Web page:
During council’s Nov. 9 meeting, Matthews took exception to the Burin Peninsula Regional Service Board’s fee for commercial waste disposal.
The board charges $90 per tonne for commercial waste at the landfill site near Jean de Baie, a rate Matthews believes is too high, especially considering transporting the garbage there also costs a hefty sum.
“What I don’t understand (is) Norris (Arm), which takes care of all of central Newfoundland, it’s $15 a tonne. Robin Hood Bay, it’s $65 a metric tonne. We’re paying $90 a tonne for our commercial waste,” he said during the meeting.
Matthews said the fee is hurting small, rural businesses. Consumers are also feeling the effects, he said, as the businesses have to raise their prices.
“Somewhere along the line the board is going to have to address why it’s costing so much,” he said.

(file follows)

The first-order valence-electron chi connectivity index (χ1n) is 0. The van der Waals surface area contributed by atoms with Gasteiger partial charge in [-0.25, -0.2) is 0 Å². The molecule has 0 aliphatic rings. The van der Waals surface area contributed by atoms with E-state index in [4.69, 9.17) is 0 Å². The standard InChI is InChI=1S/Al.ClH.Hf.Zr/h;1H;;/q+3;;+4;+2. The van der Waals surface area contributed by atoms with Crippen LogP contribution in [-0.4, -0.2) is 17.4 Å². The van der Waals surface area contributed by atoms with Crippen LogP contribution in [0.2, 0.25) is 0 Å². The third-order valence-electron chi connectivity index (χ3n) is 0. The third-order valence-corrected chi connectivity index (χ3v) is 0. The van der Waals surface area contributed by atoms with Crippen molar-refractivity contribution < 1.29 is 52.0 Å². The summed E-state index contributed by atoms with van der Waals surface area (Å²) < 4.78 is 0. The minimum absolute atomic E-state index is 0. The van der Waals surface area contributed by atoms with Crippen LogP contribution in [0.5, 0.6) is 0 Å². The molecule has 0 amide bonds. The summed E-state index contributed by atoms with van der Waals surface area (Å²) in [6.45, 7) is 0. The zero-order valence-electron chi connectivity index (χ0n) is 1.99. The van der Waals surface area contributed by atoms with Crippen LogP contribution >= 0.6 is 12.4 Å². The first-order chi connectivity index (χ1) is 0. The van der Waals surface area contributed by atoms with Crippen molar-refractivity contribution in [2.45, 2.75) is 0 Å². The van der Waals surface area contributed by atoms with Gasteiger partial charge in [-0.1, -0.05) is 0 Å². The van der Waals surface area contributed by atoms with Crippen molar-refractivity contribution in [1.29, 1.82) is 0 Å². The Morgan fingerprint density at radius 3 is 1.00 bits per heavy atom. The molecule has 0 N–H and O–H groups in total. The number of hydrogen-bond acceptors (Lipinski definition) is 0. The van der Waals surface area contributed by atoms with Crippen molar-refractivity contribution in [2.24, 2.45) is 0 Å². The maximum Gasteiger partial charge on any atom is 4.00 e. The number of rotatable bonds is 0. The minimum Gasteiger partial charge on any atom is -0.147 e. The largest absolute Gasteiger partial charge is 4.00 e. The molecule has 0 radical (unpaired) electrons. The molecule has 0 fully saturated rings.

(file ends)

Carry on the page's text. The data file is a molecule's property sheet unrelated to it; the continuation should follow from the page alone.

Matthews said he knows of one business in Grand Bank that has paid over $60,000 on waste disposal this year. Some residents, meanwhile, have paid upwards of $2,000 to have commercial waste removed, he said.
“We’ve got to get that back to a semblance of what’s fair,” the mayor said.
Coun. Stan Burt likened rising costs to a form of resettlement, a sentiment with which Matthews agreed. Both said many people soon wouldn’t be able to afford to live in rural areas anymore.
Matthews also continued to voice concerns over indiscriminate and illegal dumping of waste in the region during the council meeting.
Anywhere there’s an access road, you’ll likely find garbage, he claimed.
“Every week I get a call on waste management issues for our community and outside our planning area,” he said.